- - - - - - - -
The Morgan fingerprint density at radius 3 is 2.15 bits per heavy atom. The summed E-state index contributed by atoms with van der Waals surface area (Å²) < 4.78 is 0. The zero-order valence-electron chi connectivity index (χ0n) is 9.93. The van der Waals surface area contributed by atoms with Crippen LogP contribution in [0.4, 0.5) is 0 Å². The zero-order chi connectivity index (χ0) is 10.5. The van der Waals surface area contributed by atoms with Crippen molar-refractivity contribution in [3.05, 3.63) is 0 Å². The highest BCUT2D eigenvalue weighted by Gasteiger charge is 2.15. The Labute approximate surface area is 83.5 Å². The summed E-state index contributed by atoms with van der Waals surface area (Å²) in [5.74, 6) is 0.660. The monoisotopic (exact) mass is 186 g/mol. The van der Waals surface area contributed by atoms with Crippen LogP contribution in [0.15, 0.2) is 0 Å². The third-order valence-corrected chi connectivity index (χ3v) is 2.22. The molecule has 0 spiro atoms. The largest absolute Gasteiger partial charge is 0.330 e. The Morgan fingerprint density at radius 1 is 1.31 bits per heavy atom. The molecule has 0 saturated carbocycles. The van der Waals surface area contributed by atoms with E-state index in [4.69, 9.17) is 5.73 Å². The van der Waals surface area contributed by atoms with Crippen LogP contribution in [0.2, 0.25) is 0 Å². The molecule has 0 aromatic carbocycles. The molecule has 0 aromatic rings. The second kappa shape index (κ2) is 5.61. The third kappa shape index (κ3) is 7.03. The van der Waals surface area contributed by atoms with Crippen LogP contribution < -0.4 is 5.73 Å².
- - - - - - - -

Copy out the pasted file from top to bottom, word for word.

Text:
The Morgan fingerprint density at radius 3 is 2.15 bits per heavy atom. The summed E-state index contributed by atoms with van der Waals surface area (Å²) < 4.78 is 0. The zero-order valence-electron chi connectivity index (χ0n) is 9.93. The van der Waals surface area contributed by atoms with Crippen LogP contribution in [0.4, 0.5) is 0 Å². The zero-order chi connectivity index (χ0) is 10.5. The van der Waals surface area contributed by atoms with Crippen molar-refractivity contribution in [3.05, 3.63) is 0 Å². The highest BCUT2D eigenvalue weighted by Gasteiger charge is 2.15. The Labute approximate surface area is 83.5 Å². The summed E-state index contributed by atoms with van der Waals surface area (Å²) in [5.74, 6) is 0.660. The monoisotopic (exact) mass is 186 g/mol. The van der Waals surface area contributed by atoms with Crippen LogP contribution in [0.15, 0.2) is 0 Å². The third-order valence-corrected chi connectivity index (χ3v) is 2.22. The molecule has 0 spiro atoms. The largest absolute Gasteiger partial charge is 0.330 e. The Morgan fingerprint density at radius 1 is 1.31 bits per heavy atom. The molecule has 0 saturated carbocycles. The van der Waals surface area contributed by atoms with E-state index in [4.69, 9.17) is 5.73 Å². The van der Waals surface area contributed by atoms with Crippen LogP contribution in [0.2, 0.25) is 0 Å². The molecule has 0 aromatic carbocycles. The molecule has 0 aromatic rings. The second kappa shape index (κ2) is 5.61. The third kappa shape index (κ3) is 7.03. The van der Waals surface area contributed by atoms with Crippen LogP contribution < -0.4 is 5.73 Å².